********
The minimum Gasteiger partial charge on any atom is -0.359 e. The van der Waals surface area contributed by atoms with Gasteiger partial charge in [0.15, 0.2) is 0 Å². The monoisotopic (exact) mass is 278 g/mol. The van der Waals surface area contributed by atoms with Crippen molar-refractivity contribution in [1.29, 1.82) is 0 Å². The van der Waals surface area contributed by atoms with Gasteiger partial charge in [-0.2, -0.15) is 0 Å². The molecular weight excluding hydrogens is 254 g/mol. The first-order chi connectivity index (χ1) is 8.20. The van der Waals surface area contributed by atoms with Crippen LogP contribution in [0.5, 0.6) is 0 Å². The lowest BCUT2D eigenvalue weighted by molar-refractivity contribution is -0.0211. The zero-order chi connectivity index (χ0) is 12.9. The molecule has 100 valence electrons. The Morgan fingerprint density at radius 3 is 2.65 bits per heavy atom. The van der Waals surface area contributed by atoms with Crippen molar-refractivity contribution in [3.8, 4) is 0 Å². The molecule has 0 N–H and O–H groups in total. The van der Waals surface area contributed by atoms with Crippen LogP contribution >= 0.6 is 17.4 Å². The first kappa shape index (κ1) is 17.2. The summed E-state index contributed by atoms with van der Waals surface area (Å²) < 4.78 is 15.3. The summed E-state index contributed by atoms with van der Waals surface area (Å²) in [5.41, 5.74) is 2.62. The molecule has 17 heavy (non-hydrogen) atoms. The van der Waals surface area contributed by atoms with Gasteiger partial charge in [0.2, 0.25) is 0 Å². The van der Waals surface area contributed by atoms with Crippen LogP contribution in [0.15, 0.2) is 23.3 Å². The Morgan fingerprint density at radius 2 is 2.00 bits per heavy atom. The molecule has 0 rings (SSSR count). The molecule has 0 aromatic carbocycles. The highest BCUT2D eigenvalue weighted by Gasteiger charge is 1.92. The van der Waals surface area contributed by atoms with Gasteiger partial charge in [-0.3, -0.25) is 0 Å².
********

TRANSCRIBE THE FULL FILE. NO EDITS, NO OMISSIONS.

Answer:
The minimum Gasteiger partial charge on any atom is -0.359 e. The van der Waals surface area contributed by atoms with Gasteiger partial charge in [0.15, 0.2) is 0 Å². The monoisotopic (exact) mass is 278 g/mol. The van der Waals surface area contributed by atoms with Crippen molar-refractivity contribution in [1.29, 1.82) is 0 Å². The van der Waals surface area contributed by atoms with Gasteiger partial charge in [-0.2, -0.15) is 0 Å². The molecular weight excluding hydrogens is 254 g/mol. The first-order chi connectivity index (χ1) is 8.20. The van der Waals surface area contributed by atoms with Crippen LogP contribution in [0.5, 0.6) is 0 Å². The lowest BCUT2D eigenvalue weighted by molar-refractivity contribution is -0.0211. The zero-order chi connectivity index (χ0) is 12.9. The molecule has 100 valence electrons. The Morgan fingerprint density at radius 3 is 2.65 bits per heavy atom. The van der Waals surface area contributed by atoms with Crippen molar-refractivity contribution in [3.8, 4) is 0 Å². The molecule has 0 N–H and O–H groups in total. The van der Waals surface area contributed by atoms with Crippen LogP contribution >= 0.6 is 17.4 Å². The first kappa shape index (κ1) is 17.2. The summed E-state index contributed by atoms with van der Waals surface area (Å²) < 4.78 is 15.3. The summed E-state index contributed by atoms with van der Waals surface area (Å²) in [5.41, 5.74) is 2.62. The molecule has 17 heavy (non-hydrogen) atoms. The van der Waals surface area contributed by atoms with Gasteiger partial charge in [0.2, 0.25) is 0 Å². The van der Waals surface area contributed by atoms with Crippen LogP contribution in [0.15, 0.2) is 23.3 Å². The Morgan fingerprint density at radius 2 is 2.00 bits per heavy atom. The molecule has 0 rings (SSSR count). The molecule has 0 aromatic carbocycles. The highest BCUT2D eigenvalue weighted by Gasteiger charge is 1.92. The van der Waals surface area contributed by atoms with Gasteiger partial charge in [-0.3, -0.25) is 0 Å².